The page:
You’re walking through the mall and pass by a store window that makes you pause.
A shining, bright light is glowing behind a black leather jacket. It’s calling your name, it’s a “I must have it” item.
Do you walk in and buy it or walk away? If you’re like most college students, you probably walked in and made an impulse buy.
What do students spend the majority of their money on? It is expected for students to buy different things; though in reality there are a couple of items the majority of students can’t seem to refrain from buying.
According to StateUniversity.com “a student spends more than $13,000 per year on average, 19% of which is discretionary. That adds up to a substantial $211 per month of discretionary spending.”
“Students probably wouldn’t stop spending unnecessarily because a lot of people’s parents support them at least to some extent,” Elyse Blechman said.
Parents have a contribution of an average of $154 a month, according to StateUniversity.com
Other students such as Anthony Herrera, freshman business major, shared views similar to that of Blechman.
“Students spend their money on drugs and alcohol when they go out at night,” Herrera said.
Even though the stereotypical college student spends money on alcohol, Andrea Albert, freshman political science major, offered insight into how students are spending their money.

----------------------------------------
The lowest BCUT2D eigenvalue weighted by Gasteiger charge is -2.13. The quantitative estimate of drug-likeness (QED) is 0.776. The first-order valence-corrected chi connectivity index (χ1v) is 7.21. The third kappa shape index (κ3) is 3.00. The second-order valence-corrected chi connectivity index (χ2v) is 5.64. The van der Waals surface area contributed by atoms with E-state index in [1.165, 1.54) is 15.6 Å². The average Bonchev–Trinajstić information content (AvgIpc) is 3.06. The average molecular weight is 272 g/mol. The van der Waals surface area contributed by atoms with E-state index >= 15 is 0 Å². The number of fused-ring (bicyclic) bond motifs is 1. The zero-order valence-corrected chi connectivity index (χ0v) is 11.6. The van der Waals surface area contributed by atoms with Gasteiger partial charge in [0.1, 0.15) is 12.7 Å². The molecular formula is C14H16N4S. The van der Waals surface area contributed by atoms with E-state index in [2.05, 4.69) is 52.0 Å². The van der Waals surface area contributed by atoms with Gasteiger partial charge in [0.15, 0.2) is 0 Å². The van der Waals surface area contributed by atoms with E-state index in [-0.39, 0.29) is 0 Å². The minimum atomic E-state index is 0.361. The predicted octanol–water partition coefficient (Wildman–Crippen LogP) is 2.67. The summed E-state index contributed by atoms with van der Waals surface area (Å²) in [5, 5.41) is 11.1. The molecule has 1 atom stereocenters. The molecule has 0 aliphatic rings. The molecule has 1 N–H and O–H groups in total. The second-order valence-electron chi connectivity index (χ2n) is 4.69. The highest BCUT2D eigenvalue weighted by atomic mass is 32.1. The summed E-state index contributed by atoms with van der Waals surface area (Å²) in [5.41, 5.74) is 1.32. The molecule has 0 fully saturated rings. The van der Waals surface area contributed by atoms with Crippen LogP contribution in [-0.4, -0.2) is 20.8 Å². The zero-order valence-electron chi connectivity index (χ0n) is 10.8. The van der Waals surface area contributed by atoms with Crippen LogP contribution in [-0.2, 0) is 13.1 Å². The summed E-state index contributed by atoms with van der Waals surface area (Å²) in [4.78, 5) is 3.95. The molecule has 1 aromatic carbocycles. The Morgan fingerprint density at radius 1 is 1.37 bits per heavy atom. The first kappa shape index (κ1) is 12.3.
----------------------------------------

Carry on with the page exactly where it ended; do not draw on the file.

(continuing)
“I feel like everyone spends their money at Starbucks and on Red Bull. In college, caffeine is something you can not live without,” Albert said.
It’s hard to save money while attending classes and constantly eating food on the go. Students such as Corbin Marak, sophomore political science major, try to find ways to save their money.
“A big thing is to decide if it is something you need or something you want,” Marak said.
For example, though college students need to eat, they do not need to eat fast food or food from restaurants.
This is why it is so difficult for students to save their money; even buying lunch between classes a couple times a week is a way to spend money almost unconsciously and automatically.
Entertainment and personal care are other large expenses for college students. They spend $474 million in music sales, $658 million in theatre tickets and $341 million on video games, according to StateUniversity.com
Students can and should attempt to budget their money. By reducing expenses over a large period of time, the overall outcome should be self rewarding.
Along with a personal budget, you can write down everything you buy right after you buy it. This essentially has the same effect on your spending as counting your calories. It will force each purchase to be done consciously.
Simple tricks to prevent the justification of an unnecessary expense could be to bring a lunch or a couple of snacks onto campus each day. This will gradually reduce the desire to buy lunch.
Purchase a coffee machine and make your own coffee. In a short amount of time the overall cost will be reduced dramatically.
Not only are you aware of how other students are spending their money, but now you can consciously become aware of your spending as well. Restaurants, Starbucks, alcohol, etc. do not need to be an everyday expense.